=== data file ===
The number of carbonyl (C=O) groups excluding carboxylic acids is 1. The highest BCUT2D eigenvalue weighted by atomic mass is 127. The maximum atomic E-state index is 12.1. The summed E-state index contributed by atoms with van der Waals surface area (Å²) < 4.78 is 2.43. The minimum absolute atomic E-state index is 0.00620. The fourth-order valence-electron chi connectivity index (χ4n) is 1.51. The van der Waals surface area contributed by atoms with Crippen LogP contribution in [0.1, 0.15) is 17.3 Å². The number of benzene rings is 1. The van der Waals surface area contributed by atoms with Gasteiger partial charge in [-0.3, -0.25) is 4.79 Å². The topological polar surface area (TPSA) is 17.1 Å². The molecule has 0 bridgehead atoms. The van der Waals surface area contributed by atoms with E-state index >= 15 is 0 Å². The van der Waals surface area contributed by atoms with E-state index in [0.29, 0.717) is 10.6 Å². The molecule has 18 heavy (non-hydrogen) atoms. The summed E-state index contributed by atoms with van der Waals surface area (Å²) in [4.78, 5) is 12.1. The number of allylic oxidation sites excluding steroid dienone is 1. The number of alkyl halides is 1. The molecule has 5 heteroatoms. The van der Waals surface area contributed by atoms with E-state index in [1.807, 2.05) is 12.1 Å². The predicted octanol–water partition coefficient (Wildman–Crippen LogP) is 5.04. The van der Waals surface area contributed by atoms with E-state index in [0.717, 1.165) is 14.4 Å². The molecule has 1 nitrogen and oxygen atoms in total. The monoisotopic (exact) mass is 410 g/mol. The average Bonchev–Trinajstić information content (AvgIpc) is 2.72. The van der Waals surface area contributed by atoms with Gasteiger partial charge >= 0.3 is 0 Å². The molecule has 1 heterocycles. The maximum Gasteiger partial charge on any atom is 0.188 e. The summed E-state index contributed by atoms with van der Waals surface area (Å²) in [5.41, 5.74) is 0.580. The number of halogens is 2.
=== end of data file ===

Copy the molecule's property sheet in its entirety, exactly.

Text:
The number of carbonyl (C=O) groups excluding carboxylic acids is 1. The highest BCUT2D eigenvalue weighted by atomic mass is 127. The maximum atomic E-state index is 12.1. The summed E-state index contributed by atoms with van der Waals surface area (Å²) < 4.78 is 2.43. The minimum absolute atomic E-state index is 0.00620. The fourth-order valence-electron chi connectivity index (χ4n) is 1.51. The van der Waals surface area contributed by atoms with Crippen LogP contribution in [0.1, 0.15) is 17.3 Å². The number of benzene rings is 1. The van der Waals surface area contributed by atoms with Gasteiger partial charge in [-0.3, -0.25) is 4.79 Å². The topological polar surface area (TPSA) is 17.1 Å². The molecule has 0 bridgehead atoms. The van der Waals surface area contributed by atoms with E-state index >= 15 is 0 Å². The van der Waals surface area contributed by atoms with E-state index in [0.29, 0.717) is 10.6 Å². The molecule has 18 heavy (non-hydrogen) atoms. The summed E-state index contributed by atoms with van der Waals surface area (Å²) in [4.78, 5) is 12.1. The number of allylic oxidation sites excluding steroid dienone is 1. The number of alkyl halides is 1. The molecule has 5 heteroatoms. The van der Waals surface area contributed by atoms with E-state index in [1.807, 2.05) is 12.1 Å². The predicted octanol–water partition coefficient (Wildman–Crippen LogP) is 5.04. The van der Waals surface area contributed by atoms with E-state index in [0.717, 1.165) is 14.4 Å². The molecule has 1 nitrogen and oxygen atoms in total. The monoisotopic (exact) mass is 410 g/mol. The average Bonchev–Trinajstić information content (AvgIpc) is 2.72. The van der Waals surface area contributed by atoms with Gasteiger partial charge >= 0.3 is 0 Å². The molecule has 1 heterocycles. The maximum Gasteiger partial charge on any atom is 0.188 e. The summed E-state index contributed by atoms with van der Waals surface area (Å²) in [5.41, 5.74) is 0.580. The number of halogens is 2.